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Ukraine took out another Russian fighter jet, bringing its kill streak to 7 in a week

The Sukhoi Su-34 jet fighter-bomber of Russian Air Force.
The Sukhoi Su-34 jet fighter-bomber of Russian Air Force.aviation-images.com/Universal Images Group via Getty Images
  • Ukraine's Armed Forces destroyed another Russian Su-34 fighter jet, marking the seventh in a week.

  • Despite having fewer and older jets, Ukraine has restricted Russia's aerial role in the conflict.

  • However, Ukraine faces its own challenges, including shortages of personnel and ammunition.

Ukraine said it destroyed another Russian fighter jet on Wednesday, bringing its kill streak to seven in one week.

The commander of Ukraine's air force, Lieutenant General Mykola Oleshchuk, said on Wednesday that Ukraine had taken out a Su-34 fighter bomber.

"One down, we keep working," he posted on Telegram, according to a translation by Pravda. "The crew of the Su-34 has joined our Eternal Flight Brothers section."

The statement did not confirm further details, such as the location. A spokesperson for the Ukrainian Air Force told the Kyiv Post that the plane was downed "in the eastern direction."

The air force also destroyed a Kh-59 guided air missile in Poltava in addition to 13 of the 19 attack drones launched in the regions of Kharkiv, Dnipropetrovsk, Zaporizhzhya, and Donetsk in the early hours of Wednesday, according to a separate Telegram statement.

The destruction of the Su-34 marks the seventh Russian aircraft to be taken out in recent days, following three Su-34s and one Su-35 over the weekend. Another Su-34 and a Su-35S were destroyed Monday.

The Su-34 is considered Russia's best fighter-bomber, Forbes reported, adding that it's the only one of the army's jets that's able to "detect and attack pop-up targets on short notice" due to its sensors, avionics, and smart weaponry.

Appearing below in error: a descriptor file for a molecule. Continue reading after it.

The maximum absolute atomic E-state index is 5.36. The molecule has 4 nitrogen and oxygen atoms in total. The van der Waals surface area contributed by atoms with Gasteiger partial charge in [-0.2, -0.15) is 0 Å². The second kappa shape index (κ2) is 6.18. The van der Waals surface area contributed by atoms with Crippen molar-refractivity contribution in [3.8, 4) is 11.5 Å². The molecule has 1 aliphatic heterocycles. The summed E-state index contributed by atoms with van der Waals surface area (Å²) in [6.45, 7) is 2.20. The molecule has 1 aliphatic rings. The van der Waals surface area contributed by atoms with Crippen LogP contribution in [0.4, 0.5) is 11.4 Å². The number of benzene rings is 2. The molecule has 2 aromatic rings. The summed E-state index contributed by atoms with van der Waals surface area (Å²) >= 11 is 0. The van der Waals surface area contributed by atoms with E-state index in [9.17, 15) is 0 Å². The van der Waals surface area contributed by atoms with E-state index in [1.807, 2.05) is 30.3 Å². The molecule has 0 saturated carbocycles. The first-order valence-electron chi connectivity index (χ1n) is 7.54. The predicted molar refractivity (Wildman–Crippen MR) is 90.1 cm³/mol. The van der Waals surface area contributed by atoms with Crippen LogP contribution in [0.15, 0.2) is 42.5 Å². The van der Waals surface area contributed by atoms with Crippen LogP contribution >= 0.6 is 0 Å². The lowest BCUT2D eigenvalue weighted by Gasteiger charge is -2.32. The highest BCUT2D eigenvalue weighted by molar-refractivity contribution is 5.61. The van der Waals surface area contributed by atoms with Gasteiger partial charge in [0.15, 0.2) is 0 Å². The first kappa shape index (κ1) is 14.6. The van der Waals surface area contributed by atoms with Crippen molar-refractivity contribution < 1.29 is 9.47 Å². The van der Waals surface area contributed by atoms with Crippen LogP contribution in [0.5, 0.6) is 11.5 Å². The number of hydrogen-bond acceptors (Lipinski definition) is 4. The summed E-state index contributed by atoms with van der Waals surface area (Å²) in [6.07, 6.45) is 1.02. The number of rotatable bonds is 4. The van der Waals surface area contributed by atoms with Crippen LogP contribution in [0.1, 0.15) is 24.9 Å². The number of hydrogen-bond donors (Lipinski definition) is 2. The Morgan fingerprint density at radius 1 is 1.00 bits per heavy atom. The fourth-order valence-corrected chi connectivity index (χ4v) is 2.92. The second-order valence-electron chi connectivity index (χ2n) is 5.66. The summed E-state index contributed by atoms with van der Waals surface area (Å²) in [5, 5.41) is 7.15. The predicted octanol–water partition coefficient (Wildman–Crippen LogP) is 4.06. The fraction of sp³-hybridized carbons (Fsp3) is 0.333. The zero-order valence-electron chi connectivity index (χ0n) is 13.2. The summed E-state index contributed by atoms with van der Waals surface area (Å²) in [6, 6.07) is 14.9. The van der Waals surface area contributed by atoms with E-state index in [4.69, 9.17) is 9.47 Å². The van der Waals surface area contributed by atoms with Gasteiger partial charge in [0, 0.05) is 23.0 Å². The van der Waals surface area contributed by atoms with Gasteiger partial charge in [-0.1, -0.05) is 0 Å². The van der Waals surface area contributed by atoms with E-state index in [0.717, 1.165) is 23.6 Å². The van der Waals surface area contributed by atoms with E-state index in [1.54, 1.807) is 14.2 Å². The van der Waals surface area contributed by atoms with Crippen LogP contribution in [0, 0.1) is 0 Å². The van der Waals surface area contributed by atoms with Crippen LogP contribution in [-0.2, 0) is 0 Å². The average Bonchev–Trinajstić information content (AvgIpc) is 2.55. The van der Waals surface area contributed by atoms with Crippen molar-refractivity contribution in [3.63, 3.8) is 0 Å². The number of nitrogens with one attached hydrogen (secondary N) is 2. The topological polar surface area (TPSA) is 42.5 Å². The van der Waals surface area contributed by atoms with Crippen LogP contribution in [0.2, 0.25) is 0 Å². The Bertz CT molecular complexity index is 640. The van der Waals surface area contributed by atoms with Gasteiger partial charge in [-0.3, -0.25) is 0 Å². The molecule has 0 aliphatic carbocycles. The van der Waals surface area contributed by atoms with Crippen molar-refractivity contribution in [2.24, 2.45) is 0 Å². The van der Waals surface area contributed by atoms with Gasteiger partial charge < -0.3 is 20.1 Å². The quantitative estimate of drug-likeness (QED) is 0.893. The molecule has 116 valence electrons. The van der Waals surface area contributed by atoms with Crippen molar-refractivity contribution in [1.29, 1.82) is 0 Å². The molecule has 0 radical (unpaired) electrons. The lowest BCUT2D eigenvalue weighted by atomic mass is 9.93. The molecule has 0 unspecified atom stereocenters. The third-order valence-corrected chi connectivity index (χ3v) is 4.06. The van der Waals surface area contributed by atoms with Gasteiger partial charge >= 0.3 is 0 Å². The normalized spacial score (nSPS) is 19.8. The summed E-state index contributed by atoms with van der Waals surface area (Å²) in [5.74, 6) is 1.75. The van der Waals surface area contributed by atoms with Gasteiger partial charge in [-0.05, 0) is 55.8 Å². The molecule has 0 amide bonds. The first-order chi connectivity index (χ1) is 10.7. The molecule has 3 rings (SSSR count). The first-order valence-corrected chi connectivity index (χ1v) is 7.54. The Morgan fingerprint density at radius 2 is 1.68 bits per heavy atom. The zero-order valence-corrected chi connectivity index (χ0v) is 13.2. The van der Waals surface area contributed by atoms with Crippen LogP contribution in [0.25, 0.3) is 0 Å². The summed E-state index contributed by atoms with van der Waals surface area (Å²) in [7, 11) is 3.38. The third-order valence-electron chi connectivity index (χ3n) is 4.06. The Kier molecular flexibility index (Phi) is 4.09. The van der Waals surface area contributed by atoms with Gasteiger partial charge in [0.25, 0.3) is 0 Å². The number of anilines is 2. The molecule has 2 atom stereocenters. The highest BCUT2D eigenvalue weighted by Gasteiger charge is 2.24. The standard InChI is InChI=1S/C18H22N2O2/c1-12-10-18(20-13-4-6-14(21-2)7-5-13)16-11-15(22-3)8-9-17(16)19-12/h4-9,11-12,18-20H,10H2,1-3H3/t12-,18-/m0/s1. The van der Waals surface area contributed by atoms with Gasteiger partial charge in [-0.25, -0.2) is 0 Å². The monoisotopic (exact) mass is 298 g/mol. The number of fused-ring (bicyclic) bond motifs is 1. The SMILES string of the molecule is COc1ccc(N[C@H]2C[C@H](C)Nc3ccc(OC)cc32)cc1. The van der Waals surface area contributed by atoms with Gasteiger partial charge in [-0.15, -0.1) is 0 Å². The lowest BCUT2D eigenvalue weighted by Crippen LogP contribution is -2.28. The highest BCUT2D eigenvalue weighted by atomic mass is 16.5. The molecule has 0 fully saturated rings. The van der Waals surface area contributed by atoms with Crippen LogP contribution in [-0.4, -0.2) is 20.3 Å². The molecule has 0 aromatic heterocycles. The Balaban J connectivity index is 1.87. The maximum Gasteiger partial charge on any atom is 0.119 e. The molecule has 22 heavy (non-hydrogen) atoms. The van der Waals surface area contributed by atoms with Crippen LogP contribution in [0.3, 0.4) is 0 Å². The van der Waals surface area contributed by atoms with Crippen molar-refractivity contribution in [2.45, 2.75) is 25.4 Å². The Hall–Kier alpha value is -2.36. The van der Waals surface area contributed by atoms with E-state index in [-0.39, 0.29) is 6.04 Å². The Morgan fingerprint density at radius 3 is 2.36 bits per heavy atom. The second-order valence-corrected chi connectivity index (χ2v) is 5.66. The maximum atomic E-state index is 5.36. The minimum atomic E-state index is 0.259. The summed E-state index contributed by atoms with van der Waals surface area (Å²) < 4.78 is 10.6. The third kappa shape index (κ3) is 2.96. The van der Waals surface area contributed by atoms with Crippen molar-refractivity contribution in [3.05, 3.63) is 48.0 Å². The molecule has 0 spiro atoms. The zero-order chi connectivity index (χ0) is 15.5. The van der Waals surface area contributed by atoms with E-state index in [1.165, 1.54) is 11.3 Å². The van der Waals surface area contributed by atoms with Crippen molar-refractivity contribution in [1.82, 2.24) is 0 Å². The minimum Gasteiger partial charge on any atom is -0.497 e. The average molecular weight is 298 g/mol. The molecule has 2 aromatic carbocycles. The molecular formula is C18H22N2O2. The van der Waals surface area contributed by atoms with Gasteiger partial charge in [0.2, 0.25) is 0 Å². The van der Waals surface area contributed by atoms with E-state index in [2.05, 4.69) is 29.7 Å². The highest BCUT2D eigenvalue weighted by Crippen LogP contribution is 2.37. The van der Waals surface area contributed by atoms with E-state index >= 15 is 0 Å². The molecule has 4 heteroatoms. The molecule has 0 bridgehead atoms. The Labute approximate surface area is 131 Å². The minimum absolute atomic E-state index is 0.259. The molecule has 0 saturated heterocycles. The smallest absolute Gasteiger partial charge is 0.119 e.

It also stands as one of Russia's most expensive aircraft, with a price tag of around $36 million each, according to the Kyiv Post.

Although Ukraine has fewer and older fighter jets than Russia, it has successfully been able to "restrict Russia's planes to a limited role in the fight," Business Insider's news correspondent Sinéad Baker reported.

Professor Justin Bronk, an expert on Russia and air warfare at the UK-based Royal United Services Institute, told Baker that Russia's air force has become "largely irrelevant to the conflict" due to Ukraine's defense efforts.

There are fears that could soon change. On Tuesday, Denys Shmyhal, Ukraine's Prime Minister, said that the army requires more long-range missiles to defeat Russia, ABC News reported.

This comes after US Army officials said it will be unable to continue assisting Ukraine as well as its Europe and Africa Command after May if Congress doesn't approve new funding soon.

Representatives for the Ukrainian Armed Forces did not immediately respond to a request for comment.

Read the original article on Business Insider